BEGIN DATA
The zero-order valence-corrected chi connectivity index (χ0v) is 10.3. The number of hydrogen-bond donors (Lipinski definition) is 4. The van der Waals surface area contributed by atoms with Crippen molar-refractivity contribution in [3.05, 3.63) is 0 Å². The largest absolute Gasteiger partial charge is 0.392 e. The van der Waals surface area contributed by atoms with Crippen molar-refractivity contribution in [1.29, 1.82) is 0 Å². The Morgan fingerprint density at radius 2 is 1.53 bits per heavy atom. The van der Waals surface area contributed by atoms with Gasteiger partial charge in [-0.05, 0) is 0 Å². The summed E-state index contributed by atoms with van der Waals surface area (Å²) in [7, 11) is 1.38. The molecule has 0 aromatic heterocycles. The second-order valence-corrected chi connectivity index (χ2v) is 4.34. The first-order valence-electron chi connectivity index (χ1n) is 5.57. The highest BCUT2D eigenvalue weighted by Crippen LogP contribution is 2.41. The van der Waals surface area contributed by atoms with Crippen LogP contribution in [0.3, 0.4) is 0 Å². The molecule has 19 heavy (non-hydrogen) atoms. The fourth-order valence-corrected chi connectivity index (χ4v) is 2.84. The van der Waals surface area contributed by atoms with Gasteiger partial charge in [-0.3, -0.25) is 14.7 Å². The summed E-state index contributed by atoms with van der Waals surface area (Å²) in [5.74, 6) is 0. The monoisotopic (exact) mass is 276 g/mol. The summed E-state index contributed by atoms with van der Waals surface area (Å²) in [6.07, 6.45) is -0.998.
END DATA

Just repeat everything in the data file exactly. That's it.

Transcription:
The zero-order valence-corrected chi connectivity index (χ0v) is 10.3. The number of hydrogen-bond donors (Lipinski definition) is 4. The van der Waals surface area contributed by atoms with Crippen molar-refractivity contribution in [3.05, 3.63) is 0 Å². The largest absolute Gasteiger partial charge is 0.392 e. The van der Waals surface area contributed by atoms with Crippen molar-refractivity contribution in [1.29, 1.82) is 0 Å². The Morgan fingerprint density at radius 2 is 1.53 bits per heavy atom. The van der Waals surface area contributed by atoms with Gasteiger partial charge in [-0.05, 0) is 0 Å². The summed E-state index contributed by atoms with van der Waals surface area (Å²) in [7, 11) is 1.38. The molecule has 0 aromatic heterocycles. The second-order valence-corrected chi connectivity index (χ2v) is 4.34. The first-order valence-electron chi connectivity index (χ1n) is 5.57. The highest BCUT2D eigenvalue weighted by Crippen LogP contribution is 2.41. The van der Waals surface area contributed by atoms with Crippen LogP contribution in [0.3, 0.4) is 0 Å². The molecule has 19 heavy (non-hydrogen) atoms. The fourth-order valence-corrected chi connectivity index (χ4v) is 2.84. The van der Waals surface area contributed by atoms with Gasteiger partial charge in [-0.3, -0.25) is 14.7 Å². The summed E-state index contributed by atoms with van der Waals surface area (Å²) in [5.74, 6) is 0. The monoisotopic (exact) mass is 276 g/mol. The summed E-state index contributed by atoms with van der Waals surface area (Å²) in [6.07, 6.45) is -0.998.